By Evita Nolka, a Greek political scientist. This is the concluding part of a two-part series. Part 1 is available here. Originally published at Triple Crisis
U-Turn by SYRIZA and Popular Disillusionment
Originally elected in January 2015 on a vehement anti-austerity platform, the Greek Prime Minister Alexis Tsipras has made an unprecedented U-turn. He has ignored the popular outcry against austerity – loudly expressed in a referendum on July 5 – and has given in to the creditors’ demands. In August a new bailout was signed and approved, including fresh austerity but also neo-colonial restrictions on national sovereignty giving the right to creditors to monitor the Greek government.
And yet, Tsipras won a new election on September 20, again forming a government. The result seemed to vindicate his capitulation. It appears that Greek voters, confronted with a narrative presenting the new agreement as inescapable, opted to give the governing party a second chance.
“This wasn’t a vote of hope but a vote for the “lesser evil” within the limits of a “nothing can really change” mentality,” says Costas from Patra.
Costas is even convinced that if there was another general election soon, the governing party would still emerge victorious. Greek voters appear to think that there is no credible alternative to austerity. “Ever since the PM marginalized any voices in SYRIZA that tried to show a different way and declared there was no alternative, the Greek society, having lost its morale, has come to accept its fate,” he says.
Truly to understand the popular mood, however, one should take a look at the abstention rates in the recent election. Turnout plummeted, with a record-high abstention rate of 45%. If we take into account the blank ballots that reached an extraordinary 2.5%, the message is quite clear: the Greek people’s disappointment has led to a massive rejection of the political process altogether.
18-year-old Victoria tells me that most of her friends either cast a blank ballot or didn’t bother to vote at all since “they didn’t believe any of the existing political parties could actually make a difference”.
Defeat Threatens Apathy
The low turnout of the elections was not an isolated incident. During the past few years, social unrest and frustration over the austerity measures gave rise to widespread discontent and large-scale demonstrations. But the decline of struggle as unemployment began to bite and especially the betrayal of hopes by SYRIZA have led to a wholesale rejection of politics by broad layers of the population. The sense of defeat and indifference is pronounced among workers, and especially the youth.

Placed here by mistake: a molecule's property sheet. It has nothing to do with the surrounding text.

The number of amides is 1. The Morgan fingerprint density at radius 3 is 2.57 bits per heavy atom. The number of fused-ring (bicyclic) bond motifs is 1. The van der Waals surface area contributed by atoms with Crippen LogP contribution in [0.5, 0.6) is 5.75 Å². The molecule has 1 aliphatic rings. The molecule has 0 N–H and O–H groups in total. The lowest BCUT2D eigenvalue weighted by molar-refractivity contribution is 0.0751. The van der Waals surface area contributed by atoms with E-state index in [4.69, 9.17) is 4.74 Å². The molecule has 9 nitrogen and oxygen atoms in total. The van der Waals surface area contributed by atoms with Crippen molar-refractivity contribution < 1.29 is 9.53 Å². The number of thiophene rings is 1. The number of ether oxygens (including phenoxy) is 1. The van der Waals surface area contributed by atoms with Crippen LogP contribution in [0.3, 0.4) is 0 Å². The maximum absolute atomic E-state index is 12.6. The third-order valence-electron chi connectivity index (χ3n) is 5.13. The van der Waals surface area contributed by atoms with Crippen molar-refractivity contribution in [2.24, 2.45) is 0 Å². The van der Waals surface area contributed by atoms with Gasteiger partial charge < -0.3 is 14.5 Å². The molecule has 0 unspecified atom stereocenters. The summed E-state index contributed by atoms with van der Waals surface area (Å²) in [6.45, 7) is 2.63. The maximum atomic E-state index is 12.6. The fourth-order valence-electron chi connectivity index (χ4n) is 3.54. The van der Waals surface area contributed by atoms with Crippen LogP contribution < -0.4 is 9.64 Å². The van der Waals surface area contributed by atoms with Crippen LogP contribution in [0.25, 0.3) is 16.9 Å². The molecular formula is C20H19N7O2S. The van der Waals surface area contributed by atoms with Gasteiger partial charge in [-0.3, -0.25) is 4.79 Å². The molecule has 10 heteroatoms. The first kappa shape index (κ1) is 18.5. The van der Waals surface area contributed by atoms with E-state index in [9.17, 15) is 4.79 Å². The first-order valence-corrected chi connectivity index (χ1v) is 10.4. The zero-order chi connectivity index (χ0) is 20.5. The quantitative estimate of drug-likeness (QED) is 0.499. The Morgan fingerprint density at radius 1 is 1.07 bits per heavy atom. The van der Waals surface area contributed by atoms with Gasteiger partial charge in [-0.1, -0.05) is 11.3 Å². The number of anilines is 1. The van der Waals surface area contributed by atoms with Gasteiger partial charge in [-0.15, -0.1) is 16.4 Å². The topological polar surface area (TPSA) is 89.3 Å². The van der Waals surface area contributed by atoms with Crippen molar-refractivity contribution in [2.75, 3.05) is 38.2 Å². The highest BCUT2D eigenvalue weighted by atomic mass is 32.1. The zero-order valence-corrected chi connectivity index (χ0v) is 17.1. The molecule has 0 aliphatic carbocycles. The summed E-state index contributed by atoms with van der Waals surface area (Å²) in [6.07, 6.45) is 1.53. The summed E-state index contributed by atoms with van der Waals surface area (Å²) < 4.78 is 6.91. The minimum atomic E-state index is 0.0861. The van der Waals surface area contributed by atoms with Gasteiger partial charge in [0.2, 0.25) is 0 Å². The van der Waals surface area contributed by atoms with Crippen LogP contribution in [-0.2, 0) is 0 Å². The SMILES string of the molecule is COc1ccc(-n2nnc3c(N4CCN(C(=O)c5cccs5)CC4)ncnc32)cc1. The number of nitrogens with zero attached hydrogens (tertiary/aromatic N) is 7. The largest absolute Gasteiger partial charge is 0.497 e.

“Wishful thinking,” says Costas about SYRIZA’s hopes to overturn austerity by creating a domino effect in the countries of the European south. The balance of power has proven not that easy to change and now people feel that Greece is being penalized for questioning Europe’s neoliberal policies.
European Union officials have categorically ruled out any possibility of a debt write-down. Restructuring in the form of a lengthening of maturity or perhaps a lowering of interest rates is still on the table, but it would have very debatable long-term results.
As for the SYRIZA government’s current promise to implement a “parallel program” that would counteract the impact of the harsh new austerity policies, the country is still awaiting the announcement of concrete measures. It looks as if it is going to wait for long – “parallel” programs running alongside austerity measures are not what the EU has in mind, and nor would they be possible to implement.
The Prospect of Change
The only real question for Greece at the moment is: could there be an alternative path?
Not everyone is despondent. In a school building in central Athens I meet Georgia, a young teacher and mother of three, who offers extra classes to underprivileged students free of charge. She tells me that the economic crisis has made her more politically aware and that she now chooses to spend much of her time and energy in political and social movements and social solidarity structures, where she can actually feel useful.
“People would take to the streets because they hoped they could make an actual difference,” she says. “Now it is clear that our hopes were false.”
That said, so far the only coherent argument about how Greece could adopt an anti-bailout strategy has been presented by Popular Unity, a new political front that includes SYRIZA’s left wing that split from the party by refusing to accept the new bailout. However, Popular Unity has failed to convince Greek voters and did not gain parliamentary representation.
“People feel exhausted, defeated and betrayed”, continues Georgia, “but many refuse to give up”. This is just a period of reflection and finding alternative ways of resistance that could potentially be the basis for something new to emerge in the future. The hope is not lost that Greece would be able regain some economic stability and find a development policy in the interest of its people.
The ever-optimistic Victoria, is certain that Greek people are ready to believe in something new. They just need to be inspired. “Hopefully, after some time new political entities will emerge, new ideas will take form and people won’t hesitate to support them.”